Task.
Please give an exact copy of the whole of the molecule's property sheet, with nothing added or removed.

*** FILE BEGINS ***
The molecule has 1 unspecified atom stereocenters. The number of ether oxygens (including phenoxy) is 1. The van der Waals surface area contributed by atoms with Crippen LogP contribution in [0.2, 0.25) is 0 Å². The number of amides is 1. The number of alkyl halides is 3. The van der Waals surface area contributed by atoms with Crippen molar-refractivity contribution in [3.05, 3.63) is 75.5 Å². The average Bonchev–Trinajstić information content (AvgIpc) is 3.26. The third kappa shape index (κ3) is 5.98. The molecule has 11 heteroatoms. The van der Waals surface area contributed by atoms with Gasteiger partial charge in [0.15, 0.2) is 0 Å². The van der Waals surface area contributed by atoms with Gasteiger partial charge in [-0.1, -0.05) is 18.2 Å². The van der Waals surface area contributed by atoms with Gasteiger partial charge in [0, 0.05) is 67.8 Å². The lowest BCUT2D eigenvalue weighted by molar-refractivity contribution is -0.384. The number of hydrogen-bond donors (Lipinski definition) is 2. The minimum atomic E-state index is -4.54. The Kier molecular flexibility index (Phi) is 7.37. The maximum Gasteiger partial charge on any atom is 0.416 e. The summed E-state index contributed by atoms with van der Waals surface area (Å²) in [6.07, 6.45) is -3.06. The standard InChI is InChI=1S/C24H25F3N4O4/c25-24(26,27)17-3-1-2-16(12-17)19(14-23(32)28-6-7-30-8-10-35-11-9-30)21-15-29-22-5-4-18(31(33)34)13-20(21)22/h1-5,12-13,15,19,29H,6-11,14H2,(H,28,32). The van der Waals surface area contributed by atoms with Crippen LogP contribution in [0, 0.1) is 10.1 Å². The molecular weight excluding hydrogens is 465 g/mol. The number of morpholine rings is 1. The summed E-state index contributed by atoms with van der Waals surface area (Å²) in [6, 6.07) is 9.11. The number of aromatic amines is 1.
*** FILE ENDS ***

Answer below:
The molecule has 1 unspecified atom stereocenters. The number of ether oxygens (including phenoxy) is 1. The van der Waals surface area contributed by atoms with Crippen LogP contribution in [0.2, 0.25) is 0 Å². The number of amides is 1. The number of alkyl halides is 3. The van der Waals surface area contributed by atoms with Crippen molar-refractivity contribution in [3.05, 3.63) is 75.5 Å². The average Bonchev–Trinajstić information content (AvgIpc) is 3.26. The third kappa shape index (κ3) is 5.98. The molecule has 11 heteroatoms. The van der Waals surface area contributed by atoms with Gasteiger partial charge in [0.15, 0.2) is 0 Å². The van der Waals surface area contributed by atoms with Gasteiger partial charge in [-0.1, -0.05) is 18.2 Å². The van der Waals surface area contributed by atoms with Gasteiger partial charge in [0, 0.05) is 67.8 Å². The lowest BCUT2D eigenvalue weighted by molar-refractivity contribution is -0.384. The number of hydrogen-bond donors (Lipinski definition) is 2. The minimum atomic E-state index is -4.54. The Kier molecular flexibility index (Phi) is 7.37. The maximum Gasteiger partial charge on any atom is 0.416 e. The summed E-state index contributed by atoms with van der Waals surface area (Å²) in [6.07, 6.45) is -3.06. The standard InChI is InChI=1S/C24H25F3N4O4/c25-24(26,27)17-3-1-2-16(12-17)19(14-23(32)28-6-7-30-8-10-35-11-9-30)21-15-29-22-5-4-18(31(33)34)13-20(21)22/h1-5,12-13,15,19,29H,6-11,14H2,(H,28,32). The van der Waals surface area contributed by atoms with Crippen LogP contribution in [0, 0.1) is 10.1 Å². The molecular weight excluding hydrogens is 465 g/mol. The number of morpholine rings is 1. The summed E-state index contributed by atoms with van der Waals surface area (Å²) in [6, 6.07) is 9.11. The number of aromatic amines is 1.